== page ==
After iterating through all the characters, the table f would look like this:

1 0  0  0  0
2 0  1  1  1
3 0  1  1  1
4 0  1  2  2
5 0  1  2  2
6 0  1  2  3
  1. The last cell f[5][3] contains the value 3, which is the length of the longest common subsequence of text1 and text2. This sequence can be read off from the table by tracing back the cells that gave rise to the maximum values. In this case, the sequence is "ace" which is indeed the longest common subsequence of text1 and text2.

This example walkthrough illustrates how dynamic programming methodically fills out the 2D table to come up with the length of the longest common subsequence. Starting from small subproblems, it builds up the solution to the entire problem, ensuring that all possibilities are considered and the most optimal decision is made at every step.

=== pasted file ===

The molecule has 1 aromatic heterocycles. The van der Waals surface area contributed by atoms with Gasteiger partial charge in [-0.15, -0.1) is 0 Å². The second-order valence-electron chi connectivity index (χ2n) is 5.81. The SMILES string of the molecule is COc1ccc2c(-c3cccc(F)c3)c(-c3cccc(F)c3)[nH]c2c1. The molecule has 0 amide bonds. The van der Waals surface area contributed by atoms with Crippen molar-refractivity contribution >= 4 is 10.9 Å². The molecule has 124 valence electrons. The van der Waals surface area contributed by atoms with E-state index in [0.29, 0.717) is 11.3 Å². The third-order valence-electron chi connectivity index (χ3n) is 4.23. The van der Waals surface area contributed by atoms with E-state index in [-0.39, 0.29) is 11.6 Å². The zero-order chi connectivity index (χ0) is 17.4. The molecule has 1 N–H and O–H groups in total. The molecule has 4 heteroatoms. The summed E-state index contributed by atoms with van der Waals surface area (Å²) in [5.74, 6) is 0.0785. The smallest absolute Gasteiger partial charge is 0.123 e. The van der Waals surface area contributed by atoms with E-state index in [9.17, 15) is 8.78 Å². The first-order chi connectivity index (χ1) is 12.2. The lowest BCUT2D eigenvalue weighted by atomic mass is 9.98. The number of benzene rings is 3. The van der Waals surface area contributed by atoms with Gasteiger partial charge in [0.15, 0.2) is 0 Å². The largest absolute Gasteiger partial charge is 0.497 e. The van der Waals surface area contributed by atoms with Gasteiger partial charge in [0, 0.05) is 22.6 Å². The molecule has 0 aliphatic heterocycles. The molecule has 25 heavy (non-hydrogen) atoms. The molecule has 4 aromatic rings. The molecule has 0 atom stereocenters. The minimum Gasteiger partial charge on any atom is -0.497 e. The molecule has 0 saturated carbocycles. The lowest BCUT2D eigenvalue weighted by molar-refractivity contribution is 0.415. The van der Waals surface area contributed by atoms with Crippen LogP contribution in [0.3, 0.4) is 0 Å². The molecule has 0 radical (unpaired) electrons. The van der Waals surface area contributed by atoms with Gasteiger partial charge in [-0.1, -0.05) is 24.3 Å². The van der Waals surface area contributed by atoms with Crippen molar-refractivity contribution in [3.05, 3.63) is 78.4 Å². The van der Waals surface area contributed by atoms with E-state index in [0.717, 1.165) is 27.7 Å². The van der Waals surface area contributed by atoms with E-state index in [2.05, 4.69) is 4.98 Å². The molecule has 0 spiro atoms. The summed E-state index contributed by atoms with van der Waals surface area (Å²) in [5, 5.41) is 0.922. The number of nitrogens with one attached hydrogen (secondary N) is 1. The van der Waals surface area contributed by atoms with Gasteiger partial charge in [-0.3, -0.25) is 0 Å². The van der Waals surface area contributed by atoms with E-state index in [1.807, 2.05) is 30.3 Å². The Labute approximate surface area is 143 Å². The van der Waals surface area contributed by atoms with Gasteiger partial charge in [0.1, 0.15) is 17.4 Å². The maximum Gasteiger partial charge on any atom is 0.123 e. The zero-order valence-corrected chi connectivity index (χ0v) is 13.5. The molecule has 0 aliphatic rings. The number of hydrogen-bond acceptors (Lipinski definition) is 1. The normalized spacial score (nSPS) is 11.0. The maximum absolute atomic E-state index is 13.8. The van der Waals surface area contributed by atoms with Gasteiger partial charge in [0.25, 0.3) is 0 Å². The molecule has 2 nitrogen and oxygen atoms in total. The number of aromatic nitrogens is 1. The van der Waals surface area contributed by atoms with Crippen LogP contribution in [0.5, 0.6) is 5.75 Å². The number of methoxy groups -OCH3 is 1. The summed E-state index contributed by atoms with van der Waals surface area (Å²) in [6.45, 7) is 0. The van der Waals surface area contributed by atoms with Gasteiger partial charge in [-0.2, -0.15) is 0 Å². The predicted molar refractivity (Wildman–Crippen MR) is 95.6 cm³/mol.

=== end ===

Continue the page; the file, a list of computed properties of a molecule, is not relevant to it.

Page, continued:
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Python Solution

1class Solution:
2    def longestCommonSubsequence(self, text1: str, text2: str) -> int:
3        # Get the lengths of both input strings
4        len_text1, len_text2 = len(text1), len(text2)
5      
6        # Initialize a 2D array (list of lists) with zeros for dynamic programming
7        # The array has (len_text1 + 1) rows and (len_text2 + 1) columns
8        dp_matrix = [[0] * (len_text2 + 1) for _ in range(len_text1 + 1)]
9      
10        # Loop through each character index of text1 and text2
11        for i in range(1, len_text1 + 1):
12            for j in range(1, len_text2 + 1):
13                # If the characters match, take the diagonal value and add 1
14                if text1[i - 1] == text2[j - 1]:
15                    dp_matrix[i][j] = dp_matrix[i - 1][j - 1] + 1
16                else:
17                    # If the characters do not match, take the maximum of the value from the left and above